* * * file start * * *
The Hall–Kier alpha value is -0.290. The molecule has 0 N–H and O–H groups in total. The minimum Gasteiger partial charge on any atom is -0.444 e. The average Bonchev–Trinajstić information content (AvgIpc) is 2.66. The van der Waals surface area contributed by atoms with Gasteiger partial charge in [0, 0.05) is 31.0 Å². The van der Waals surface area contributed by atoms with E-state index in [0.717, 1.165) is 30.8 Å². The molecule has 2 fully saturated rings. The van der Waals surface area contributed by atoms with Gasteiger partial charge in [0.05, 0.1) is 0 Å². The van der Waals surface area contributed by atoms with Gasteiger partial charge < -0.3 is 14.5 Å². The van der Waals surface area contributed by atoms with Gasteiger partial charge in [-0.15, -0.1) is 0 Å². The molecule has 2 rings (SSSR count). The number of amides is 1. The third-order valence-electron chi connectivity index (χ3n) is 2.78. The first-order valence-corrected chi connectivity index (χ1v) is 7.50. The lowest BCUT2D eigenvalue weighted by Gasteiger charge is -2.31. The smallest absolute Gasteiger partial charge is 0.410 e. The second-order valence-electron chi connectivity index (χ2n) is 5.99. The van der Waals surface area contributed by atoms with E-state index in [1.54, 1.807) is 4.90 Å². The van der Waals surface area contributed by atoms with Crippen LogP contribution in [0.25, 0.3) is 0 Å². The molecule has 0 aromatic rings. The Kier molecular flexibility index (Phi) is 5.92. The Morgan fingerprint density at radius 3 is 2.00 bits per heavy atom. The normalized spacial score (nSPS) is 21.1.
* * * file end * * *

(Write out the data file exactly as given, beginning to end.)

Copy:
The Hall–Kier alpha value is -0.290. The molecule has 0 N–H and O–H groups in total. The minimum Gasteiger partial charge on any atom is -0.444 e. The average Bonchev–Trinajstić information content (AvgIpc) is 2.66. The van der Waals surface area contributed by atoms with Gasteiger partial charge in [0, 0.05) is 31.0 Å². The van der Waals surface area contributed by atoms with E-state index in [0.717, 1.165) is 30.8 Å². The molecule has 2 fully saturated rings. The van der Waals surface area contributed by atoms with Gasteiger partial charge in [0.05, 0.1) is 0 Å². The van der Waals surface area contributed by atoms with Gasteiger partial charge < -0.3 is 14.5 Å². The van der Waals surface area contributed by atoms with Gasteiger partial charge in [-0.15, -0.1) is 0 Å². The molecule has 2 rings (SSSR count). The number of amides is 1. The third-order valence-electron chi connectivity index (χ3n) is 2.78. The first-order valence-corrected chi connectivity index (χ1v) is 7.50. The lowest BCUT2D eigenvalue weighted by Gasteiger charge is -2.31. The smallest absolute Gasteiger partial charge is 0.410 e. The second-order valence-electron chi connectivity index (χ2n) is 5.99. The van der Waals surface area contributed by atoms with E-state index in [1.54, 1.807) is 4.90 Å². The van der Waals surface area contributed by atoms with Crippen LogP contribution in [0.25, 0.3) is 0 Å². The molecule has 0 aromatic rings. The Kier molecular flexibility index (Phi) is 5.92. The Morgan fingerprint density at radius 3 is 2.00 bits per heavy atom. The normalized spacial score (nSPS) is 21.1.